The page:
Attracting investment shifted out of China will take time

06:00 | 26/07/2020 Economy

(VEN) - Vietnam needs a different approach to boost its integration into the global value chain and take advantage of the early containment of the Covid-19 pandemic in order to draw foreign investors, and specifically those eyeing to shift their investments out of China, experts say.

attracting investment shifted out of china will take time

According to the Ministry of Planning and Investment’s Foreign Investment Agency (FIA), in June, Vietnam attracted US$1.79 billion worth of newly registered foreign direct investment (FDI) capital, up 14.9 percent from May and 3.1 percent from the same time last year. This took the total to US$15.67 billion in the first half of this year, 84.9 percent of the total in the same period last year. Invested FDI capital totaled US$8.65 billion in the first six months, 95.1 percent of the total in the same period of 2019.

The average project value reached US$4.8 million in June, 67.2 percent higher and 2.4 and 2.2 times that of May, March and February 2020, respectively. The increases were attributed to projects that had been under negotiation for a long time before getting a license.

New approach needed to draw FDI

Pham Dinh Thuy, Director of the General Statistics Office of Vietnam’s (GSO) Industrial Statistics Department, said there has been no clear evidence of capital flows shifted to Vietnam due to the dual effects of the US-China trade tensions and the Covid-19 pandemic. Shifting investments from one country to another is not simple, as investors have to consider costs associated with transferring the property, as well as investment incentives in alternative destinations. For manufacturing enterprises, the shift may take as long as 2-5 years, Thuy said.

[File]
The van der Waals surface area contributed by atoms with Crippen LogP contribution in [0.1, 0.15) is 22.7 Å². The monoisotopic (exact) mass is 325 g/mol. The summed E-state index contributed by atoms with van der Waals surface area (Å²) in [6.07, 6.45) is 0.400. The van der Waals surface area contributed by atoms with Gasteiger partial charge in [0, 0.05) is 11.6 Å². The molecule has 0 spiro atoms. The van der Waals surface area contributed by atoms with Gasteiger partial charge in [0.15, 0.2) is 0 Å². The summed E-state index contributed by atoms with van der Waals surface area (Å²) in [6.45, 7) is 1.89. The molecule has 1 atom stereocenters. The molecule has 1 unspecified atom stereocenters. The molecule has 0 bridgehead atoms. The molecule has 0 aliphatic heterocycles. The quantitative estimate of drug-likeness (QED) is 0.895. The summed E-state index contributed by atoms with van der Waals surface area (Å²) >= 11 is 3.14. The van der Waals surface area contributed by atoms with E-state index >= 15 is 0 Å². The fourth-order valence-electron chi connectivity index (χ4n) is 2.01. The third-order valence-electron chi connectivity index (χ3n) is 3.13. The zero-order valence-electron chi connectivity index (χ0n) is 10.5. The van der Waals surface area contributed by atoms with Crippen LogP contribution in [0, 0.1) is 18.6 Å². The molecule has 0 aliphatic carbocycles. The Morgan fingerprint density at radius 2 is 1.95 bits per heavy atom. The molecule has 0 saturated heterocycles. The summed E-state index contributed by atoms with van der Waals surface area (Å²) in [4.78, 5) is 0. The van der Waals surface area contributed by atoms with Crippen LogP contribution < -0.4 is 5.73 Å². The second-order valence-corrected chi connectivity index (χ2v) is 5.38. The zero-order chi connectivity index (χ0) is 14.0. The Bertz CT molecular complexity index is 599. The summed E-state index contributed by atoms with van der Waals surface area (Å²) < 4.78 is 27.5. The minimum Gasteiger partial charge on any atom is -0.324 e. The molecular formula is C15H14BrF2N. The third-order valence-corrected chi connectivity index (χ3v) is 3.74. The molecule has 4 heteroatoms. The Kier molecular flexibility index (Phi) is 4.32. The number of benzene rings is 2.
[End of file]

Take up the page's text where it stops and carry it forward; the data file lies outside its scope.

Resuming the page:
Nguyen Van Toan, Vice Chairman of the Vietnam Association of Foreign Investment Enterprises, said the opportunity to attract the FDI wave looking to relocate from China is quite clear, but whether the opportunity can be grasped depends largely on Vietnam.

“We also need to be aware that investors will not easily pull out all investment from China because that country has great advantages such as a strong work force, good use of technology and products for all market segments, not just the affordable segment,” Toan said.

Vietnam should approach capital flows in a new way to be able to participate deeply in the value chain. Instead of just focusing on outsourcing as they did before, domestic enterprises need to prepare in terms of technology and human resources to participate in high-tech parts and component manufacturing, he said.

Vietnam is also facing steep competition, as Indonesia, India, and Thailand are also applying preferential tax, land and human resources policies to attract and make investors stay. Economists predicted that investors would shift part of their supply and production chains to avoid taking risks from taxation or the pandemic, said Nguyen Xuan Phu, Chairman of Sunhouse Group. Enterprises now need to identify their market segments and make the most of their potential to choose the most optimal plans. They need to take the initiative in looking for good partners and approaching and controlling production technology, branding and preparing human resources to survive in the post-pandemic period.

Thu Phuong